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Online Health and Social Care Courses – Everything You Need to Know

If you’re looking for a career that will challenge your mind and give back to your local community then a career in health and social care may be the perfect choice for you. Care workers are professionals that have been trained to support individuals to live independent lives where necessary, and to provide them with support with essential everyday tasks such as preparing and eating, socialising and taking part in physical activities, providing medical support, and assisting with toileting needs. As a care worker, you may find yourself working with individuals in care homes or supporting them to live within their own homes. Some care workers support a small number of clients, whilst others will drive to people’s homes and support them within their own communities.

Health and social care workers fulfil an incredibly valuable and important role, but there is currently a significant shortage of care workers in the UK. At almost 11%, care worker vacancy rates in 2021-22 were twice as high as the national average. This means that, once you are qualified as a care worker, you are almost guaranteed to find a job in the sector.

But why should you study to be a care worker? What skills do you need to work in the sector and what qualifications do you need to work in care? Here’s everything you need to know about online health and social care courses:

Can You Do a Health and Social Care Course Online?

The short answer to the question ‘can you do a health and social care course online?’ is yes: There are a huge number of care courses available via online and distance learning. Health and Social Care courses are ideally suited to online and distance learning, enabling students to obtain the qualifications they need to work within the care sector whilst also working in the sector, or maintaining their existing employment and home life commitments. Many people feel that they are not suited to education because they have a busy lifestyle, full-time employment or family commitments. However, advances in online learning mean that you won’t have to miss out on pursuing your goals and developing your career because of your other commitments.

A core example of this is the CACHE Level 2 Certificate in Health and Social Care course, which is the first step to working to care for others. The course is perfect for people looking to gain a nationally recognised qualification to begin their career in the care sector. This is a knowledge-only qualification and therefore experience in a real work environment is not required and the entire course is completed online. Because you don’t need to complete any practical assessments in order to complete this qualification, the online version of the course does not differ in any way from the offline version. Whilst this qualification is generally completed over a 12-month period, one of the benefits of studying online is that you can complete the course at your own pace and if you are keen to gain your qualification in a shorter time frame then you can study at a faster pace. Online learning qualifications tend to be earnt much faster than their offline counterparts.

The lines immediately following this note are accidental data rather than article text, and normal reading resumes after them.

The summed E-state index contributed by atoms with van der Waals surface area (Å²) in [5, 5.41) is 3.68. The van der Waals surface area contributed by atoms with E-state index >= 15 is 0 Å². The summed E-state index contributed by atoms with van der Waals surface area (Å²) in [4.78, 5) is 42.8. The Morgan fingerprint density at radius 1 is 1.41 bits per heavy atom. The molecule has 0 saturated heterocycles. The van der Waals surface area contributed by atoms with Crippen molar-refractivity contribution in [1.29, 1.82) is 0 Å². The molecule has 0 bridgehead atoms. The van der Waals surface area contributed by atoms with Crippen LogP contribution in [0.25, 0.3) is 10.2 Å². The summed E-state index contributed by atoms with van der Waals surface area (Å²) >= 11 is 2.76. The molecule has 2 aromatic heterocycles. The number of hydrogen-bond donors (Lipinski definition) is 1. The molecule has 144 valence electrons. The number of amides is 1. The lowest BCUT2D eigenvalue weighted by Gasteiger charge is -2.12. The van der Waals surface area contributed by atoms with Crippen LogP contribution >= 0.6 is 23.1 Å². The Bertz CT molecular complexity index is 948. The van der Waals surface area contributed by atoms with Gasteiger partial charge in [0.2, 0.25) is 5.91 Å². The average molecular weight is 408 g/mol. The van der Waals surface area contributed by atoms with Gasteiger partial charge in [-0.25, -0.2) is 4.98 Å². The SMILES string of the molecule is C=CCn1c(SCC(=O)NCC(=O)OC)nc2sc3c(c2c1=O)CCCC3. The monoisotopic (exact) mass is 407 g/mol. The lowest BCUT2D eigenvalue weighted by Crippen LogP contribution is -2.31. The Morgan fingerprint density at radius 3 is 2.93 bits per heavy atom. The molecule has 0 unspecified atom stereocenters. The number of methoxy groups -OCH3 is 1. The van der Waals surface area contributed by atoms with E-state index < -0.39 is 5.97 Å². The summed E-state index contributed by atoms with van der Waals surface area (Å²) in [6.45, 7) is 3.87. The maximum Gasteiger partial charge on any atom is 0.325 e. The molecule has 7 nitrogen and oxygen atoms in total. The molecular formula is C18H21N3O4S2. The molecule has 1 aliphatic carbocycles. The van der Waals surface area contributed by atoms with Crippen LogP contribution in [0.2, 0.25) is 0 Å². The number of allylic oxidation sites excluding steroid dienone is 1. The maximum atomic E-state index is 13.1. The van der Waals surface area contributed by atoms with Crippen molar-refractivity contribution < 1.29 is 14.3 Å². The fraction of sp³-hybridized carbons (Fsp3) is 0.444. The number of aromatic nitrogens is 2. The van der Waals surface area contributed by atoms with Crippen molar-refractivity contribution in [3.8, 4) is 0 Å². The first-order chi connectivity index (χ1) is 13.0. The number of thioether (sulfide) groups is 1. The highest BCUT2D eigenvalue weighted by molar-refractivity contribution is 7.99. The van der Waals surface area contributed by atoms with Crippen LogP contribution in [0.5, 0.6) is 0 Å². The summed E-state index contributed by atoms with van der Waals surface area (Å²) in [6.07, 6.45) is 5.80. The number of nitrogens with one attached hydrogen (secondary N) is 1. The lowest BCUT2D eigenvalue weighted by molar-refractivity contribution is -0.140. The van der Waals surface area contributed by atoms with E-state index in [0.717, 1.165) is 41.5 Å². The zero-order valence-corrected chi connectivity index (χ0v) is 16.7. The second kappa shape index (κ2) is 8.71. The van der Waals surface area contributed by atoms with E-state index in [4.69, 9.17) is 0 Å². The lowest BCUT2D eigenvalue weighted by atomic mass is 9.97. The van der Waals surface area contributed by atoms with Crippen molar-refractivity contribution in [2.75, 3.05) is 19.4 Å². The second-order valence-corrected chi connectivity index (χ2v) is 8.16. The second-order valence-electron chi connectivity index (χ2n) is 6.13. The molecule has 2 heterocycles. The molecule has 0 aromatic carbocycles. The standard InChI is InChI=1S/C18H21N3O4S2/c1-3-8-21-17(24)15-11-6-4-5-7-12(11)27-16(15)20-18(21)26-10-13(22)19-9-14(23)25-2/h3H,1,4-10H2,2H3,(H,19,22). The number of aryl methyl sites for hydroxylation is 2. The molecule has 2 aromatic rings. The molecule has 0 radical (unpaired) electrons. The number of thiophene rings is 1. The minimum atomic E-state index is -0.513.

Are Online Health and Social Care Courses Recognised?

There are a huge number of health and social care courses available on these, and a huge number of these are recognised and valued within the care sector. Many online courses have the same value as their offline counterparts. The key to choosing the right online health and social care course is to ensure that it is recognised and of value. For this reason, a huge number of the health and social care courses offered by the Online Learning College are NCFE CACHE accredited. All NCFE CACHE courses lead to a nationally recognised Ofqual regulated qualification and are accredited against the Regulated Qualifications Framework. These qualifications have the same high value whether they have been secured offline or online.

Employers will recognise qualifications secured through distance learning and are required to view them in the same way as an identical qualification that was studied on campus. The key is not where or how you study for your health and social care qualification, but in ensuring that it is a recognised and accredited qualification that will have provided you with the skills and knowledge you need to fulfil your role.

Health and social care workers

What Qualifications Do You Need to Work in Care?

If you are interested in a career in the health and social care sector but don’t have any formal qualifications, then the good news is that you can begin your career as a care worker without any formal qualifications. Many care homes will look for entry-level employees that have the skills and personality traits that will make them a good fit for care work. These skills include:

  • Good communication skills and the ability to communicate clearly and effectively with individuals from all walks of life
  • Plenty of patience, and the ability to remain calm in difficult or stressful situations
  • The ability to build relationships with both your patients and their families, and to create trust with all involved parties
  • Strong problem-solving skills
  • Sensitivity and the ability to deal with potentially embarrassing medical conditions (including toileting issues) with care, respect and understanding

If you have these skills then you will be a good fit for a career in a caring profession. However, whilst you may be able to get your foot in the door without formal qualifications, it is a good idea to secure relevant work experience in a care home setting and official care qualifications. Some care homes will have minimal qualifications or educational levels for the care staff they employ: you should clarify this with the care homes you wish to work in.
Some of the most popular qualifications for care staff to obtain include:

  • A first aid qualification to clearly demonstrate their first aid skills.